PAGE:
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abott1776

International posturing, could Napoleon style militarism really sound

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One of the most annoying sights when watching the news lately has to be the endless international bullshitting going on between nations, for example the "tension" between the Ukraine and Russia. To me it is a huge sign of the shift in global culture. Objectivists tend to talk about changes in the American culture, rightly so because it can be argued to be the best we have right now. But the global culture probably says a bit more about man's fundamental beliefs, especially since the world is more interconnected, people can know within minutes what has happened on the opposite side of the world. In an international setting where there is no easily identified global culture people tend to search for a commonality when thinking about world events. Pre-WW1 I would assume when word reached about a nation invading another nation, people would choose sides, "who is right?", "which nation should we support?", "should we even care?", etc. People we're generally more self-interested or at least asserted an opinion if it was not self-interested. WW1 and after everything shifted to what is in the best interests of the world, how do we keep the peace, etc. Today, it has degraded even further to just avoiding war outright, force is not even considered to try to keep the peace (an already bad idea, but at least it was some sort of goal). When nations have issues with each other the last thing on their minds is war, armed forces if used are used to posture, everything has to be brought to the negotiation tables. The best example of this is the Israeli-Palestinian conflict, endless forced "negotiations" at the behest of the U.S. on Israel, and more than half a century of continual petty violence.

 

All of this is the D mentality on a grand scale, using Peikoff's DIM idea. I think it is a really bad sign, because either it is going to continue like this for awhile, our balls castrated metaphorically, or someone will grab power out of the chaos.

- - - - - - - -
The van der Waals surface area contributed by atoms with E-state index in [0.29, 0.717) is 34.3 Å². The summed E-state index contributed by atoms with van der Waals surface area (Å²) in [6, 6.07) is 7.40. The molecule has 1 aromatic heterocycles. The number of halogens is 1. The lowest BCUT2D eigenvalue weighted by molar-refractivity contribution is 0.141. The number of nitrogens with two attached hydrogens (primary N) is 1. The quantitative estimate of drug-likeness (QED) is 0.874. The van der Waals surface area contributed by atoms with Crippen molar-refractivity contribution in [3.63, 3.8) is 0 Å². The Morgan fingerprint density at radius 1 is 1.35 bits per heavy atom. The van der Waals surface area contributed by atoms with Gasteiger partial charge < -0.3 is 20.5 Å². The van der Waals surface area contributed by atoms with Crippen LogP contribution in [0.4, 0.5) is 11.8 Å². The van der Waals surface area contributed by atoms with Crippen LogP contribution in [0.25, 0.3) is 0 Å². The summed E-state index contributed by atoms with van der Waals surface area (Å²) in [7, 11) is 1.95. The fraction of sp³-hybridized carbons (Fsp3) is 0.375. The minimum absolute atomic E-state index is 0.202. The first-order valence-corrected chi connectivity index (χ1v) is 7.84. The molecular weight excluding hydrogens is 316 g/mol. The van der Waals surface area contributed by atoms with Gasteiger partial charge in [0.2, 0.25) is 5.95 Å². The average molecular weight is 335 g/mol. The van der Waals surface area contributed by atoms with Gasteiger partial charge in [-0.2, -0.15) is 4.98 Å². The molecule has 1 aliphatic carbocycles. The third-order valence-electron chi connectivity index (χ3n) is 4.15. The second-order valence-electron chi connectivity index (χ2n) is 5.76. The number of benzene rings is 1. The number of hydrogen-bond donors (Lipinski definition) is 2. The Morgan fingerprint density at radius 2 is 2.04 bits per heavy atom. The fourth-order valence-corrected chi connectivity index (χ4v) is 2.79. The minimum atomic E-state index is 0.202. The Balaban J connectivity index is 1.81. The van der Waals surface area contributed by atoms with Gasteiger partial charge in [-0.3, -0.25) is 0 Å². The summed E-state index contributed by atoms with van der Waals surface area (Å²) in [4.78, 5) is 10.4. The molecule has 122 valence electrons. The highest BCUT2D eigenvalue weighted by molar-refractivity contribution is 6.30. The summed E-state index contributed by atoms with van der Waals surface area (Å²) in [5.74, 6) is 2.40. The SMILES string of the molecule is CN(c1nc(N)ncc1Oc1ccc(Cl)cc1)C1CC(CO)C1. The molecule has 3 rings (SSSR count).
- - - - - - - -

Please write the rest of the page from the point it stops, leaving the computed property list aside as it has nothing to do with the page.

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One of the most annoying sights when watching the news lately has to be the endless international bullshitting going on between nations, for example the "tension" between the Ukraine and Russia. To me it is a huge sign of the shift in global culture. Objectivists tend to talk about changes in the American culture, rightly so because it can be argued to be the best we have right now. But the global culture probably says a bit more about man's fundamental beliefs, especially since the world is more interconnected, people can know within minutes what has happened on the opposite side of the world. In an international setting where there is no easily identified global culture people tend to search for a commonality when thinking about world events. Pre-WW1 I would assume when word reached about a nation invading another nation, people would choose sides, "who is right?", "which nation should we support?", "should we even care?", etc. People we're generally more self-interested or at least asserted an opinion if it was not self-interested. WW1 and after everything shifted to what is in the best interests of the world, how do we keep the peace, etc. Today, it has degraded even further to just avoiding war outright, force is not even considered to try to keep the peace (an already bad idea, but at least it was some sort of goal). When nations have issues with each other the last thing on their minds is war, armed forces if used are used to posture, everything has to be brought to the negotiation tables. The best example of this is the Israeli-Palestinian conflict, endless forced "negotiations" at the behest of the U.S. on Israel, and more than half a century of continual petty violence.

 

All of this is the D mentality on a grand scale, using Peikoff's DIM idea. I think it is a really bad sign, because either it is going to continue like this for awhile, our balls castrated metaphorically, or someone will grab power out of the chaos.

People today have developed an anti-war mindset precisely because of the horrors of the two world wars.

 

Otherwise, I believe that your suggestion that the US is somehow whimping out is far off base. To this end, perhaps you might explain DIM to the un-initiated, such as I

 

Lastly in two specific cases that you mentioned: